It used to be that “being connected” meant a full Rolodex of high powered contacts. But today, it most likely means that a person is connected to a wide network of public, corporate, and personal content. The basics of the technology, such as smartphones, have been available for a number of years, but the explosion of social networking sites, easy-to-use applications for platforms like the iPhone and Blackberry, and more mature enterprise content management (ECM) solutions means that the content is more accessible than ever. Only a few years ago the idea of mobile content management was a novelty; today it is mainstream. Social media tools like Facebook push that even further when over half of their communications are via mobile devices.
Mobile content management generally comes in three flavors: accessing content remotely, managing content that is in the public infrastructure, and capturing information while mobile. Insight Research estimated that mobile content management accounted for $8B of revenue just in 2008.
One of the most obvious applications of mobile content management is the ability to access documents, drawings, and other information while being away from the office. Water and sewer authorities, for example, are using mobile content management applications to access their engineering and CAD drawings when they go in the field to look at pumps, water lines, and other equipment.
Early adopters of mobile content management systems typically used standard PC applications that were linked via wireless networks back to the centralized ECM system. Either through the use of VPN or thin-client technology, the mobile user ‘looked’ the same to the ECM system as a local user in the office. Bandwidth considerations often limited the ability to transmit large amounts of information so systems commonly used special technology to optimize the bandwidth or reduce the amount of data being transferred to the mobile PC.
The Unites States is somewhat unique in that most of our content is delivered to a PC. But in the rest of the world, mobile telephones far outpace PCs for delivering content. A variety of reasons drive this: in Japan, desktop computers and monitors took up valuable space in smaller homes and consumers flocked to smartphones as small, inexpensive ways to stay connected. In Europe, high density population cities not only made wireless infrastructure relatively inexpensive to build, but regulations and taxes meant that internet users paid on a per-minute basis to be connected. In less developed area such as China, the cost of building a wireless communications network was dramatically less expensive than building expensive copper and fiber connections to buildings.
The new generation of smartphones is changing that in the US. Even as phone sales in the world declined in the last year, smartphones with the capability to run full browsers and content management applets from vendors such as Alfresco grew by a remarkable 47%. RBC analyst Mike Abramsky even predicts that smartphone sales will exceed PC sales as early as 2011. (Other analysts say we passed that earlier this year.) These new platforms are opening a new audience to mobile content management, but they are placing enormous demands on the existing infrastructure: a typical iPhone and Android user, for example, consumes a whopping 1000% more bandwidth than even a typical other smartphone user.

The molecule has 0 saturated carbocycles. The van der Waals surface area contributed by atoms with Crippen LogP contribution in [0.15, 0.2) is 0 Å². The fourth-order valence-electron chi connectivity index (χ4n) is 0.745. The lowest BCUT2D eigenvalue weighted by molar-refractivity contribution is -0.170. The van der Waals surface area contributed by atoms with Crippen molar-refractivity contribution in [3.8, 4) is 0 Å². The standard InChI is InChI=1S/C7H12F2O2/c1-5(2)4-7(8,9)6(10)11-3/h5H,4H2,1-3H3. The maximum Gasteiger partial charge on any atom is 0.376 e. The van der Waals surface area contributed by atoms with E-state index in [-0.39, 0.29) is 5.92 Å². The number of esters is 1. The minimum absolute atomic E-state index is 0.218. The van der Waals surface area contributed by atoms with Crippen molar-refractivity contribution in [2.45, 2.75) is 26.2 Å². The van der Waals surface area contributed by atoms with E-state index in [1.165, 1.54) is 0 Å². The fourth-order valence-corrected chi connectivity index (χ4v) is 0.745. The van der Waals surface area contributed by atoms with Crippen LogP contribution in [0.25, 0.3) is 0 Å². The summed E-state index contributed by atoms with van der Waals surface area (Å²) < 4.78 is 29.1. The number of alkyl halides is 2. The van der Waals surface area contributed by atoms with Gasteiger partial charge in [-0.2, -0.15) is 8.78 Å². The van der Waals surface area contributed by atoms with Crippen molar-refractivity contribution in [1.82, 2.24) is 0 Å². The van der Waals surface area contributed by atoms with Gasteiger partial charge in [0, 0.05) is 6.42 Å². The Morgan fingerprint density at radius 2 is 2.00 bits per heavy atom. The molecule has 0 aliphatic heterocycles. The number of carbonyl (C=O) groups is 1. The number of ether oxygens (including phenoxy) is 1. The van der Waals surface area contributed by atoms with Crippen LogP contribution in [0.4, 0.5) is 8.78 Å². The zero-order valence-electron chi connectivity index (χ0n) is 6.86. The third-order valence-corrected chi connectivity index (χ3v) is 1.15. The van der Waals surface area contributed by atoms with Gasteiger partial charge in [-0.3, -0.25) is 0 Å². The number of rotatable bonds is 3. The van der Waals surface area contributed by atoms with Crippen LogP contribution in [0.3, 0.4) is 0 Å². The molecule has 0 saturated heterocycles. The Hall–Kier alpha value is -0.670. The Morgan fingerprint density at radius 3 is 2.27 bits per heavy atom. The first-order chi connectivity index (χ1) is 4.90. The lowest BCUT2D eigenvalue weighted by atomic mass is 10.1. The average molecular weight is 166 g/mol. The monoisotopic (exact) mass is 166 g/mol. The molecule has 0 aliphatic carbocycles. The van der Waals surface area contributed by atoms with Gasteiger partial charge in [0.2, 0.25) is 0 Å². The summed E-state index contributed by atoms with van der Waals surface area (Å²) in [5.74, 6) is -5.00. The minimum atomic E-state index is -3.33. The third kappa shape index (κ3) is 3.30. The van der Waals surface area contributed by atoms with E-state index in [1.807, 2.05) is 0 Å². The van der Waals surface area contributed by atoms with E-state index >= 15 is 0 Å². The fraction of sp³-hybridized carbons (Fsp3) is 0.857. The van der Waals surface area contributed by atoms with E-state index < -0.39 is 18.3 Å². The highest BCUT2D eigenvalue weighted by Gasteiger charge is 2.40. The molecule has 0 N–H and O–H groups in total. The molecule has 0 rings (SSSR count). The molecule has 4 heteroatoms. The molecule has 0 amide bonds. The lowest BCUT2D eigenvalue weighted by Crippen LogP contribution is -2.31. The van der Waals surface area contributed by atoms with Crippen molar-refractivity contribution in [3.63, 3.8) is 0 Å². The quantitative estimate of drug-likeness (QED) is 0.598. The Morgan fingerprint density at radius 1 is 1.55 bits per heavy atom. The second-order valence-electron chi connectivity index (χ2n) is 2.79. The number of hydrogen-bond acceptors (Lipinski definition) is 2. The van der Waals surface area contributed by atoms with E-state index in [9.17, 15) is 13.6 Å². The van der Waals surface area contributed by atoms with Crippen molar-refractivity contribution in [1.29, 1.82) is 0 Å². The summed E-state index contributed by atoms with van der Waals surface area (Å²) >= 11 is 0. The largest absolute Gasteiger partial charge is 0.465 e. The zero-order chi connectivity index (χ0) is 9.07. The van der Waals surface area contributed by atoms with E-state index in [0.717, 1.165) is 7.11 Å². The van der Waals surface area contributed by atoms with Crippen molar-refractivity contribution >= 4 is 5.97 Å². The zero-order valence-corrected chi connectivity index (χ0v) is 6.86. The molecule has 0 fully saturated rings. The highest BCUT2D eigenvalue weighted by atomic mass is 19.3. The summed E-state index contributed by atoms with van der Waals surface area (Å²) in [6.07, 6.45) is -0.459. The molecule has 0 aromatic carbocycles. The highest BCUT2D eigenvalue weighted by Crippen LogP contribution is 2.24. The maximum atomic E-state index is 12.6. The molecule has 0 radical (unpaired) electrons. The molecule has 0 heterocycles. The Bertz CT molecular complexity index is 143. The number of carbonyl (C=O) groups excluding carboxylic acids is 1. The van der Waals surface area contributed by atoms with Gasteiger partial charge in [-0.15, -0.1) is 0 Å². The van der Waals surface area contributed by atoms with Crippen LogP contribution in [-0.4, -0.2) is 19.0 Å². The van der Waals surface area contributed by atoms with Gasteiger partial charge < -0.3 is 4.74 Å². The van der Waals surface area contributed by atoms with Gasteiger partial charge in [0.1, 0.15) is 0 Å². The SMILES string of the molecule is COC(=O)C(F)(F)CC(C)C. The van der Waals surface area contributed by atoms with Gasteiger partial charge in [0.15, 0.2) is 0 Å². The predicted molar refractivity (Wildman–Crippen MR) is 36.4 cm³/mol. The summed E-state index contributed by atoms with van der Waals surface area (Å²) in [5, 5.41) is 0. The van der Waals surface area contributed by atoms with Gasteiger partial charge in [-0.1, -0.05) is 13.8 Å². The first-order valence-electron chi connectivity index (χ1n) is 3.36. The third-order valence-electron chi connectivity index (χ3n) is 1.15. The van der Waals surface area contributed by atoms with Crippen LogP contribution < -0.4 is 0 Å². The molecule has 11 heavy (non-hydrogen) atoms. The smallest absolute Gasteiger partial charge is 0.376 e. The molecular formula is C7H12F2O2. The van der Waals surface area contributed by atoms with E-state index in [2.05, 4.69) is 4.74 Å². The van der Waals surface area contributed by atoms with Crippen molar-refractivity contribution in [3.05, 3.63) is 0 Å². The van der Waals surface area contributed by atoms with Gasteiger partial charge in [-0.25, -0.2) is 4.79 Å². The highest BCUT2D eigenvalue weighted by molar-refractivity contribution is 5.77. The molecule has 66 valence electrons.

But content isn’t just about pushing it to a mobile user: commercial and government agencies are increasingly turning to the use of public infrastructure tools like blogs, Google Docs, Facebook, and LinkedIn to publish and collect information. The one weakness is that these systems have very little in the way of tools to manage the content, especially in the areas of records management. This ‘records management of the public infrastructure’ is critical for some applications. For example, the FBI has a LinkedIn page that can be used for recruiting and Clorox has a Facebook page that can be used to share product information. In both cases, formal records may be produced that must be managed. Such tools are just beginning to appear, but will be critical as the lines between private and public sources of content continue to blur.
Mobile scanning teams have been available almost as long as mobile shredding operations, but today’s wired world means that content can be captured almost anywhere and at any time. Researchers experimenting with wearable computers and video cameras have estimated that an entire personal lifetime of video recording every waking moment might be captured with about a petabyte of storage. Just a few years ago the prospect of managing gigabytes and terabytes seemed far-fetched and many companies now manage databases of multiple petabytes. As more information is captured in mobile environments, the enterprise content management systems will continue to evolve to provide tools that capture, manage, and retrieve the content.
Mobile content management is just the next logical step in content management. Just as early imaging systems broke the barriers of sharing documents in the central file room, today’s mobile content management applications are letting content be managed securely outside of the traditional in-house network.
Having a plan to support mobile users and policies to deal with records produced by mobile devices is a necessity today. For those with litigation and regulatory requirements, the ability to show a comprehensive plan can’t wait until a lawsuit. Mobile computing is pervasive today and so should your ability be to manage the content.
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